By Kate Abnett
BRUSSELS, May 17 (Reuters) - The European Union on Monday said it would toughen its rules on ship recycling and decommissioning offshore oil and gas sites, and set new targets to restore damaged marine ecosystems.
Sectors linked to seas and oceans, such as shipping, fishing and offshore electricity generation, employ more than 4 million people in the EU. They are also facing a clutch of challenges, from climate change's disruption of fish habitats, to the tourism sector's loss of income during COVID-19 lockdowns.
"The pandemic has hit the marine economy sectors in different, but profound ways. We have an opportunity to start afresh," EU Environment Commissioner Virginius Sinkevicius said in a statement.
As it seeks to eliminate net EU greenhouse gas emissions by 2050 and hit new pollution targets, the Commission on Monday said it will revise the bloc's standards for ship recycling, potentially expanding them beyond the current rules requiring environmentally sound recycling of ships bigger than 500 gross tonnage.
EU rules for decommissioning offshore oil and gas platforms will also be revised, the Commission said, to protect the marine environment when such infrastructure is wound down.
The Commission said it would propose legally binding targets to restore damaged EU ecosystems, targeting fish spawning areas or sites that could be used to store carbon dioxide sucked out of the air.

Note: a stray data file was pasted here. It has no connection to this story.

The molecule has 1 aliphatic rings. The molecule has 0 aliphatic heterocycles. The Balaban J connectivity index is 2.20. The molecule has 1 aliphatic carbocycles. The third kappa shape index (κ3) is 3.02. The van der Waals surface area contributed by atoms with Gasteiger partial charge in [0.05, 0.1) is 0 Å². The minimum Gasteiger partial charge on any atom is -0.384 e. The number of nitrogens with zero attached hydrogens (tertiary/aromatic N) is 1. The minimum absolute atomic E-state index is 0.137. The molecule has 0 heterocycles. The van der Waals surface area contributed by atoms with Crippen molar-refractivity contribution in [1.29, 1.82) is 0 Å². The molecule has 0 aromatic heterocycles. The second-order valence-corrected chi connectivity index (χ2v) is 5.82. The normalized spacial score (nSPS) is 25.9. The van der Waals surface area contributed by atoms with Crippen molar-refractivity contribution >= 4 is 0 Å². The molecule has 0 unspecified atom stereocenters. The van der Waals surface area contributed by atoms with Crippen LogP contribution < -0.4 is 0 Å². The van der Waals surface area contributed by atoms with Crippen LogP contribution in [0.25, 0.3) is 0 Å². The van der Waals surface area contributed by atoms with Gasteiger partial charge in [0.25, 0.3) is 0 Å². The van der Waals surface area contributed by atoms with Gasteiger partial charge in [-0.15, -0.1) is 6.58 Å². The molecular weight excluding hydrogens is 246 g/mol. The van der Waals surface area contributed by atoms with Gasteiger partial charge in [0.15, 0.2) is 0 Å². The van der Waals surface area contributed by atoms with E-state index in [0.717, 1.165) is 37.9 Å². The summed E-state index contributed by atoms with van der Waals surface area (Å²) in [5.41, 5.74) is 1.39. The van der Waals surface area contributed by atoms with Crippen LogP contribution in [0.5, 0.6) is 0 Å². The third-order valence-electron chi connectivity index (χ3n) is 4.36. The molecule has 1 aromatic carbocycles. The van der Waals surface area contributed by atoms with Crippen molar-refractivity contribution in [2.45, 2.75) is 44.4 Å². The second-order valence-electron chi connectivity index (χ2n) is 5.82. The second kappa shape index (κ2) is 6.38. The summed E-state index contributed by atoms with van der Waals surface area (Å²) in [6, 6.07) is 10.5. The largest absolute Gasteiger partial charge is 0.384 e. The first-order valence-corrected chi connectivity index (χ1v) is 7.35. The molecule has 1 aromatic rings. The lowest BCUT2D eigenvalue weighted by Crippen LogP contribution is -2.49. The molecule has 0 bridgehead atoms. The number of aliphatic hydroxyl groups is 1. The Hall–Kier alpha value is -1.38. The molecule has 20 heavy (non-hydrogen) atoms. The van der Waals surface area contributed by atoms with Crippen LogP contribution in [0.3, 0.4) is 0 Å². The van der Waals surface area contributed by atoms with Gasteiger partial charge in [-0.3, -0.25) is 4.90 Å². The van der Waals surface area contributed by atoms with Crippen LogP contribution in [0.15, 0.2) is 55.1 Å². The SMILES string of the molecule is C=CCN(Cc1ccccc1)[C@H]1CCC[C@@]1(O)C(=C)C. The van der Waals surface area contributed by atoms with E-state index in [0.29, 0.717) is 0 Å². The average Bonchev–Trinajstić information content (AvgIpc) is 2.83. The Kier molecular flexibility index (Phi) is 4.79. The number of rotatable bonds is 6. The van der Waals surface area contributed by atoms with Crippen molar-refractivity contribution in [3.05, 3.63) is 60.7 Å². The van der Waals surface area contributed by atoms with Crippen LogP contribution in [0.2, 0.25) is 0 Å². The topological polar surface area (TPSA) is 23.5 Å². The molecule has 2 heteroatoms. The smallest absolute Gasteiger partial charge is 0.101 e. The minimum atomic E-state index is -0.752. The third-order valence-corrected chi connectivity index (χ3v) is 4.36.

It urged EU countries to use cash from the bloc's 750-billion-euro COVID-19 recovery fund to invest in sustainable maritime and coastal industries.
Brussels has already proposed a target for the 27-country EU to legally protect 30% of its land and sea by 2030. That would safeguard 19% more sea than today, and can include curbing or banning commercial activities in an area, or ensuring unspoiled natural areas remain intact.
The Commission is also preparing proposals, due in July, to expand its carbon market to maritime transport, as well as revising EU taxation rules - a move that could make polluting fuels costlier.
Any such changes would need to be signed off by the bloc's member countries to take effect. (Reporting by Kate Abnett, Editing by Gabriela Baczynska)